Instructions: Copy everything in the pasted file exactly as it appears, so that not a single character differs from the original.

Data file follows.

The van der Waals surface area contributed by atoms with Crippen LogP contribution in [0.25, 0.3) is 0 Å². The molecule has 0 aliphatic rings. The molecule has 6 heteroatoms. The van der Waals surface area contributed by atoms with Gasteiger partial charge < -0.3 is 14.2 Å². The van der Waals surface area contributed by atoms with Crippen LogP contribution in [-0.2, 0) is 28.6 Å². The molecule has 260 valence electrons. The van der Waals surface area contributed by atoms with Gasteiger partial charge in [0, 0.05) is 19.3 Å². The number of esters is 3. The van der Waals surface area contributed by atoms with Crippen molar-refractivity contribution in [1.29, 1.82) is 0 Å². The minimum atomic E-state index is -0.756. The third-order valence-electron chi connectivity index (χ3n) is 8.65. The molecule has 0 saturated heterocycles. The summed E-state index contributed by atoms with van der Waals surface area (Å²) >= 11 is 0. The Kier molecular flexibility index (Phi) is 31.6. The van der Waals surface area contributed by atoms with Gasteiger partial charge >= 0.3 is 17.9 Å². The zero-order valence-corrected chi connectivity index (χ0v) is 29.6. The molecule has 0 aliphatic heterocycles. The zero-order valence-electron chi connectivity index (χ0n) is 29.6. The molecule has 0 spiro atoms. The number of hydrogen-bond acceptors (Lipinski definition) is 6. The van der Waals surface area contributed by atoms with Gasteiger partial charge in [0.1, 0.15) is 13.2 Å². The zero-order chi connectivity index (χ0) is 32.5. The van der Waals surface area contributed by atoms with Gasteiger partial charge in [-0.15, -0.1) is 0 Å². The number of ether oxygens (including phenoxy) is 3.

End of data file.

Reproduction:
The van der Waals surface area contributed by atoms with Crippen LogP contribution in [0.25, 0.3) is 0 Å². The molecule has 0 aliphatic rings. The molecule has 6 heteroatoms. The van der Waals surface area contributed by atoms with Gasteiger partial charge < -0.3 is 14.2 Å². The van der Waals surface area contributed by atoms with Crippen LogP contribution in [-0.2, 0) is 28.6 Å². The molecule has 260 valence electrons. The van der Waals surface area contributed by atoms with Gasteiger partial charge in [0, 0.05) is 19.3 Å². The number of esters is 3. The van der Waals surface area contributed by atoms with Crippen molar-refractivity contribution in [1.29, 1.82) is 0 Å². The minimum atomic E-state index is -0.756. The third-order valence-electron chi connectivity index (χ3n) is 8.65. The molecule has 0 saturated heterocycles. The summed E-state index contributed by atoms with van der Waals surface area (Å²) >= 11 is 0. The Kier molecular flexibility index (Phi) is 31.6. The van der Waals surface area contributed by atoms with Gasteiger partial charge >= 0.3 is 17.9 Å². The zero-order valence-corrected chi connectivity index (χ0v) is 29.6. The molecule has 0 aliphatic heterocycles. The zero-order valence-electron chi connectivity index (χ0n) is 29.6. The molecule has 0 spiro atoms. The number of hydrogen-bond acceptors (Lipinski definition) is 6. The van der Waals surface area contributed by atoms with Gasteiger partial charge in [0.1, 0.15) is 13.2 Å². The zero-order chi connectivity index (χ0) is 32.5. The van der Waals surface area contributed by atoms with Gasteiger partial charge in [-0.15, -0.1) is 0 Å². The number of ether oxygens (including phenoxy) is 3.